El Manaba [es] is a blog normally set for an adult audience, but for this occasion has set aside its normal activities to write about the person who is remembered for saying “I have produced more than what I have consumed“. El Manaba also recalls how was it that the deceased president gained visibility in politics after uncovering corruption by Prime Minister at the time, Carlos Feraud Blum, who was later fired. El Manaba writes, “I think this was the first step in his political career, which took him then to be President of Ecuador and Guayaquil Mayor.”

Cambiemos Ecuador[es] recognizes Febres Cordero's official works and even when it says “he was a man of private enterprise, convinced that private enterprise was more efficient than the public businesses” emphasizing:

Sin duda hoy ha muerto un hombre polemico, un hombre que hizo muchos y grandes cambios, como presidente y luego como alcalde. Un hombre que trabajo toda su vida, comprometido con su causa. Quienes lo conocieron lo admiraron o lo odiaron, no habia medias tintas con este hombre. Cometio errores, pero asi son los grandes lideres. Dejo una ciudad nueva, si ha Orellana le reconocemos ser fundador de Santiago de Guayaquil, a Leon Febres Cordero le debemos reconocer fundar una metropolis llamada Guayaquil: moderna, limpia, con orgullo, con cara para enfrentar al nuevo milenio.

Without a doubt, a controversial man died today, a man who made many and great changes, as President and later as Mayor. A man who worked his whole life committed to his cause. Those who knew him either admired him or hated him, there was no in-between with this man. He made mistakes, but great leaders are like that. He has left behind a new city, if we recognize Orellana as to be the founder of Santiago of Guayaquil, León Febres Cordero must be acknowledged for creating a metropolis called Guayaquil: modern, clean, proud, face-to-face with the new millennium.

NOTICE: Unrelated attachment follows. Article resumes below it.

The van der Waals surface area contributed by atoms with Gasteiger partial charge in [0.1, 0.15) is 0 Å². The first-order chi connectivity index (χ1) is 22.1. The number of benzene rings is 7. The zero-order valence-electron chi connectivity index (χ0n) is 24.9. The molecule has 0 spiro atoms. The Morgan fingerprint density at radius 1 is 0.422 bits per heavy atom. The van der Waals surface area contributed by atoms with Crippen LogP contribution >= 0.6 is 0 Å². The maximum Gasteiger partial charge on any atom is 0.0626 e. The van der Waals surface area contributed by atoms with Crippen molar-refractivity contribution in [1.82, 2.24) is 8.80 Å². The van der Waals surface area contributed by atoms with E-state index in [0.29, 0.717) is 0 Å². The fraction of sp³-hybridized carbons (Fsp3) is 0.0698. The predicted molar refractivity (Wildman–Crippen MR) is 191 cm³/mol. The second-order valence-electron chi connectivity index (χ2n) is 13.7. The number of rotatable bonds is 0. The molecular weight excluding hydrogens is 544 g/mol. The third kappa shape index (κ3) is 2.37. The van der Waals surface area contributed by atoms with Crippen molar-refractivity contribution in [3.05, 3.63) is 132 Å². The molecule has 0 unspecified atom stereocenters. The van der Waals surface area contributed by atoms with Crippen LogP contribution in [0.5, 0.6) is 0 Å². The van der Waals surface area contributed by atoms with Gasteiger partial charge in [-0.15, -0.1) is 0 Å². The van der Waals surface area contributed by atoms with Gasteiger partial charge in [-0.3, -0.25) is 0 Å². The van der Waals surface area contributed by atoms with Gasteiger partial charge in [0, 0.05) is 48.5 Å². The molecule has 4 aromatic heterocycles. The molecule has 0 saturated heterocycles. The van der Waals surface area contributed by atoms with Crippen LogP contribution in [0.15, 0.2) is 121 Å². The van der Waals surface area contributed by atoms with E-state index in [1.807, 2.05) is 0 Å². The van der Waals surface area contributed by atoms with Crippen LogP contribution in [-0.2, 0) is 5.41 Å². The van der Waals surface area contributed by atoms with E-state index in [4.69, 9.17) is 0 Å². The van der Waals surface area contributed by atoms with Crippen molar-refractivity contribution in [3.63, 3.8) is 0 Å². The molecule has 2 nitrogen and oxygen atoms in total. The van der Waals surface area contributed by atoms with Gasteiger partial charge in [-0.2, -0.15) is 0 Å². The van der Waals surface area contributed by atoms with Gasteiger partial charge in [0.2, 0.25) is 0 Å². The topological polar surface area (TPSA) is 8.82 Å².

Imputación Objetiva en Materia Política[es] doesn't agree with other bloggers who are praising the former president and writes, LFC the prominent leader of the Social Christian party leaves behind a negative and damaging outcome to will be kept in the history of Ecuador. The only thing Jose Ma. León will inscribe on his epitaph is: Here lies León, the unpunished. Some have linked his government with an increase in human rights abuses during his Presidency.

Ecuador has lost a ex-President and a leader. Rest in Peace!

1 comment

Join the conversation

Authors, please log in »


  • All comments are reviewed by a moderator. Do not submit your comment more than once or it may be identified as spam.
  • Please treat others with respect. Comments containing hate speech, obscenity, and personal attacks will not be approved.

Receive great stories from around the world directly in your inbox.

Sign up to receive the best of Global Voices!

Submitted addresses will be confirmed by email, and used only to keep you up to date about Global Voices and our mission. See our Privacy Policy for details.

Newsletter powered by Mailchimp (Privacy Policy and Terms).

* = required field
Email Frequency

No thanks, show me the site